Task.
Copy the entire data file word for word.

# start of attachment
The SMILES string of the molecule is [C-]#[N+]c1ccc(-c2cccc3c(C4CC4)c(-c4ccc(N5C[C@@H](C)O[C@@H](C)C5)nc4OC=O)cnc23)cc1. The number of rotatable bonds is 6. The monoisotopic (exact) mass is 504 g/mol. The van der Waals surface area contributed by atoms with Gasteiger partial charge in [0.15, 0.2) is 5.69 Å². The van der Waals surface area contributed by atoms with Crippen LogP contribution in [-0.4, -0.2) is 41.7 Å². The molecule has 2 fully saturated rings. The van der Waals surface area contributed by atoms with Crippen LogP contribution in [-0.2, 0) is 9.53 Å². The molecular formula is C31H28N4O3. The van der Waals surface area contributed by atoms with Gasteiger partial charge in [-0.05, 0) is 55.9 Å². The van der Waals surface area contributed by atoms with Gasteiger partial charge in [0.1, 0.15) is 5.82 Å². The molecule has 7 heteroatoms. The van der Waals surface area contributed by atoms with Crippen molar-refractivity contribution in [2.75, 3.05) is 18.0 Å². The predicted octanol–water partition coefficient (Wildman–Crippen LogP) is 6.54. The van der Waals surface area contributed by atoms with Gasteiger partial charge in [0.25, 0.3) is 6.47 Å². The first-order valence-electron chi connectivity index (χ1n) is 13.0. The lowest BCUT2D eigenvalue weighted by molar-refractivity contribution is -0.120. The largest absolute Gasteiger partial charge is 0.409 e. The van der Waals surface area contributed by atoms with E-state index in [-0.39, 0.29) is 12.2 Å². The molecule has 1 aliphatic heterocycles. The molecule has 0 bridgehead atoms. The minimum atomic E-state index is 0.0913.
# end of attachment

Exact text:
The SMILES string of the molecule is [C-]#[N+]c1ccc(-c2cccc3c(C4CC4)c(-c4ccc(N5C[C@@H](C)O[C@@H](C)C5)nc4OC=O)cnc23)cc1. The number of rotatable bonds is 6. The monoisotopic (exact) mass is 504 g/mol. The van der Waals surface area contributed by atoms with Gasteiger partial charge in [0.15, 0.2) is 5.69 Å². The van der Waals surface area contributed by atoms with Crippen LogP contribution in [-0.4, -0.2) is 41.7 Å². The molecule has 2 fully saturated rings. The van der Waals surface area contributed by atoms with Crippen LogP contribution in [-0.2, 0) is 9.53 Å². The molecular formula is C31H28N4O3. The van der Waals surface area contributed by atoms with Gasteiger partial charge in [-0.05, 0) is 55.9 Å². The van der Waals surface area contributed by atoms with Gasteiger partial charge in [0.1, 0.15) is 5.82 Å². The molecule has 7 heteroatoms. The van der Waals surface area contributed by atoms with Crippen molar-refractivity contribution in [2.75, 3.05) is 18.0 Å². The predicted octanol–water partition coefficient (Wildman–Crippen LogP) is 6.54. The van der Waals surface area contributed by atoms with Gasteiger partial charge in [0.25, 0.3) is 6.47 Å². The first-order valence-electron chi connectivity index (χ1n) is 13.0. The lowest BCUT2D eigenvalue weighted by molar-refractivity contribution is -0.120. The largest absolute Gasteiger partial charge is 0.409 e. The van der Waals surface area contributed by atoms with E-state index in [-0.39, 0.29) is 12.2 Å². The molecule has 1 aliphatic heterocycles. The molecule has 0 bridgehead atoms. The minimum atomic E-state index is 0.0913.